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Describing the Paris Economic Development Corp. as “ineffective,” Bill Strathern told the City Council on Monday that PEDC needs major changes in its structure and management.
“I would like to see the PEDC board get a chance to clear up the mess,” the former City Council member said in his half-hour presentation. “It’s going to take a lot longer than we think.”
Strathern said he found a pattern of waste, abuse and misinformation and lack of oversight by the PEDC board. He suggested the economic development corporation halt all unnecessary expenditures until changes can be made. He also recommended PEDC update policies to enforce “adherence to sound business practices.”
Strathern said he conducted his “transparency study” of the PEDC because it involves taxpayer money, and he wanted to look at the successes the PEDC “and his sycophants say he has accomplished.” PEDC has had little if anything to do with recent decisions by larger companies such as Kimberly-Clark and Campbell Soup to expand their operations in Paris, he said.
“There’s no way we could give them enough of an incentive to stay here if they weren’t making a profit,” he said. “So to take credit for that kind of stuff is like pulling apples off of low-hanging branches.”
He said the issue first came to him when he read an article in a Dallas newspaper that questioned job creation claims in Texas. That made him wonder about local reports of 1,750 jobs saved and 600 new jobs created.
“We only have 2,800 jobs. How can you save 1,750?” he said. “It casts severe doubt on what the people have been told about job creation in Paris.”
District 4 Councilman Dr. Richard Grossnickle and District 5 Councilman Matt Frierson sought to table the presentation, saying that it was better suited for the PEDC board than City Council, but they were voted down.
Grossnickle said after the presentation that it seemed like an attempt to run PEDC Director Steve Gilbert off or force him to resign. “That’s fair enough,” Strathern said.
“Steve Gilbert is the guy spending the money and approving the money — I can’t see how that’s good business,” Strathern said at one point. “I’m not saying these are wrong. I’m saying there’s no explanation.”
Gilbert was not at the meeting and declined to comment afterward.
PEDC’s expense reporting lacks sufficient detail, Strathern said. There’s little to say what money is spent on or why, which provides no “corporate memory” of past financial decisions, he said.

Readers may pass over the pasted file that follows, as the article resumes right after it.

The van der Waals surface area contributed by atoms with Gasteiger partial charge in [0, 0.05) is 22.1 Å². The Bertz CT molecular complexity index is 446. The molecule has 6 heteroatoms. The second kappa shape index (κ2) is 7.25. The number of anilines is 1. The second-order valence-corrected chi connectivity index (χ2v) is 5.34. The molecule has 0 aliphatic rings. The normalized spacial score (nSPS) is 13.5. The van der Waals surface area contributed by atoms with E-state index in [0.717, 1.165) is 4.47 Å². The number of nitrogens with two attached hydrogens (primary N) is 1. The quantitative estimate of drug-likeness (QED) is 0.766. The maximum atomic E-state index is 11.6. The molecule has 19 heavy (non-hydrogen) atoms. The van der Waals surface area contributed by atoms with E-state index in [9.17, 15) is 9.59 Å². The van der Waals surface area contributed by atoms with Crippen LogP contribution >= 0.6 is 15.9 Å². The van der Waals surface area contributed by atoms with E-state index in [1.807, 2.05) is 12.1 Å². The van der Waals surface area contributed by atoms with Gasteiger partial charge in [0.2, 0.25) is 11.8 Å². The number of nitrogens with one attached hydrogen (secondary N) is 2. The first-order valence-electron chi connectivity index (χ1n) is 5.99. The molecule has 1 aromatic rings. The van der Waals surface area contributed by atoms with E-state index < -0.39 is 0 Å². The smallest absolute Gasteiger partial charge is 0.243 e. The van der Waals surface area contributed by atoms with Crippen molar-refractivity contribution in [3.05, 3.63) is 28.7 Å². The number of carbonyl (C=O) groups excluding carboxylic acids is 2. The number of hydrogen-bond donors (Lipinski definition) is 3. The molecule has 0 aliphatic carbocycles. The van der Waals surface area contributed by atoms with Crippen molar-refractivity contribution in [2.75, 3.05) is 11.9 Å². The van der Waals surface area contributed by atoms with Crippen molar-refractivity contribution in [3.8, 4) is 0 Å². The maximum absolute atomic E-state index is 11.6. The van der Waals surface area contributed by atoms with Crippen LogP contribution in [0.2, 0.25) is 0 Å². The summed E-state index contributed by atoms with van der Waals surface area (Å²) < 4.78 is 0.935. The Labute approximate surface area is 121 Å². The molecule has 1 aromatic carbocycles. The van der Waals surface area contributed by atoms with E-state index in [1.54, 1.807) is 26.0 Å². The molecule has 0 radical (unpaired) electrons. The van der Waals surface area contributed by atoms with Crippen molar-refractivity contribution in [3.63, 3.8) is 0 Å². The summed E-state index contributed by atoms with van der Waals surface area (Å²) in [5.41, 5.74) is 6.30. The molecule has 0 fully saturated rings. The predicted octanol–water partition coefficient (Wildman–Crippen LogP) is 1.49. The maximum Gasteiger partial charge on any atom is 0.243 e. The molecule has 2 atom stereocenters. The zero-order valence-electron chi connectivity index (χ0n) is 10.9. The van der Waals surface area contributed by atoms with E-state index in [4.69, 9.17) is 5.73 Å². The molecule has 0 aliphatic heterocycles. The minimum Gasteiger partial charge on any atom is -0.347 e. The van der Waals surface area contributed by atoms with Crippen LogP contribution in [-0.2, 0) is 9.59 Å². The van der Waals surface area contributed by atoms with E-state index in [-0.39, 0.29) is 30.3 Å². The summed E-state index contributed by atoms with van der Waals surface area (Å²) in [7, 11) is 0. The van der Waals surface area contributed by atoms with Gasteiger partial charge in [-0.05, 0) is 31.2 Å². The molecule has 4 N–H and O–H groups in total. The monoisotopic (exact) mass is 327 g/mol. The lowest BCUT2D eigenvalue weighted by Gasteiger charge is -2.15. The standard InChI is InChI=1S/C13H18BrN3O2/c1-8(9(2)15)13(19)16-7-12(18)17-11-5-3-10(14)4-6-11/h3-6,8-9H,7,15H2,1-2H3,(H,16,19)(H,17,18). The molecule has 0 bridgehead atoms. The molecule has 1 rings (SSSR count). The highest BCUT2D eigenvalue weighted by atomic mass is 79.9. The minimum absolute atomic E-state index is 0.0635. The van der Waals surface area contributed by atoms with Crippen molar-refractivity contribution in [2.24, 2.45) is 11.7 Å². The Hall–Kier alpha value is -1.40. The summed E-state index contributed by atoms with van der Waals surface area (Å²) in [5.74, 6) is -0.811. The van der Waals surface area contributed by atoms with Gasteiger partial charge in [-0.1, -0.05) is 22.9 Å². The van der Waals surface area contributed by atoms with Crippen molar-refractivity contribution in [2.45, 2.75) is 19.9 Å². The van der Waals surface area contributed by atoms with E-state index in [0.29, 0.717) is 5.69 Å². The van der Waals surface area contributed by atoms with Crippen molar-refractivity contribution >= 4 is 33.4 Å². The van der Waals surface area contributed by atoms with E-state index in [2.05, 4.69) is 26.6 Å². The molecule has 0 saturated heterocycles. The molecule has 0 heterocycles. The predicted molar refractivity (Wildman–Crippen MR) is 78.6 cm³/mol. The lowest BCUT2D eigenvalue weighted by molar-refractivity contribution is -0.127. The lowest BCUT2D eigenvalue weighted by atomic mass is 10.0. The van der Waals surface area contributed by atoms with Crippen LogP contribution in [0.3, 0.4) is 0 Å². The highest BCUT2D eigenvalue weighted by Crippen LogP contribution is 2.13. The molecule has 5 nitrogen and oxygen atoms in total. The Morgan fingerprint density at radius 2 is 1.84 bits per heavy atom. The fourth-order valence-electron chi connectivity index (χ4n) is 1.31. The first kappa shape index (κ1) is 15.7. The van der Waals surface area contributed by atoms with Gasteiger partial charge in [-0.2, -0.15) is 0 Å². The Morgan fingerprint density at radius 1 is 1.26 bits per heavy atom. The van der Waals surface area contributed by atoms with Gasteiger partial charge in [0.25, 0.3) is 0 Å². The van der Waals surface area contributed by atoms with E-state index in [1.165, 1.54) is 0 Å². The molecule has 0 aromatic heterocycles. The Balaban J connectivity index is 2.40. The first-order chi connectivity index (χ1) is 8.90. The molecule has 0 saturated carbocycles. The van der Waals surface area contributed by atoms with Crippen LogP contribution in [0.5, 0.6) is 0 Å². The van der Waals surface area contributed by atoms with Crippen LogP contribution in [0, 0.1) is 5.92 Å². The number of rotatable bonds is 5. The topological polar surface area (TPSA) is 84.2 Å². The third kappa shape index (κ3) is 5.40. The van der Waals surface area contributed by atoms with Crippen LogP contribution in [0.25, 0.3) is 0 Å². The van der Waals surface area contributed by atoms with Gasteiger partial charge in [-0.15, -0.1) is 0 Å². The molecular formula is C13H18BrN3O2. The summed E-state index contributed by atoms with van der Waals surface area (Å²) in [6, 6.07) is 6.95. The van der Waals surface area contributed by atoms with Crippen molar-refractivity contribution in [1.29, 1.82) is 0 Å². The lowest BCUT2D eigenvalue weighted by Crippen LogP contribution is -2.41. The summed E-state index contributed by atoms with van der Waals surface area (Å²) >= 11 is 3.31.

“If Mr. Gilbert gets a job tomorrow and leaves, we won’t know what happened in the last two and a half to three years,” he said. “It is ripe for fraud, waste and abuse — and I’m not saying anyone did anything.”
Vendor invoices show expenses such as charter flights, attorney’s fees and $8,000 in one year for local advertising.
“How many people reading the paper are going to bring a factory here?” he said. “They spent a lot of time selling PEDC to the city.”
Strathern filed an open records request in July for PEDC’s credit and debit card transactions for the last two and a half years, including “copies of any and all credit and/or debit card receipts, statements, slips, transaction reports or any document which in any way tends to identify the date, involved merchant, item(s) and/or service(s) purchased and identity of the person using said credit or debit card or authorizing or requesting said transaction.”
He filed a second request in August that included total expenditures for the 2013 Paris and Lamar County Days; the internal financial control documents used by the executive director and the PEDC board; all activity, trip and expense reports submitted by Assistant Director Shannon Barrentine and Gilbert for October 2011 through July 2012; and compliance documents for companies that had received incentives.
Strathern said he filed the second request when he heard a rumor Lamar County Days in Austin cost about $35,000. He said the Lamar County Chamber of Commerce spent about $6,000, PEDC around $14,000, plus $15,000 to consultant Richard Seline. He pointed to three meals, two of which totaled more than $2,100 and only had a few people not from Paris in attendance. The other cost $60 for what Strathern called “the real volunteers.”
“We went through every page once, twice, sometimes three times, trying to figure out what was going on with the money,” he said.
In all, the requests totaled more than 2,000 pages. Aside from a few examples and the Lamar County Days summary, the resulting presentation offered few numbers.
“Not only is the competition tough, but we can’t waste the $1.2 million,” Strathern said, referring to the funding PEDC gets in sales tax revenue each year. “This is about attracting manufacturing jobs to Paris and not wasting money doing it.”
By Jeff Paris, eParisExtra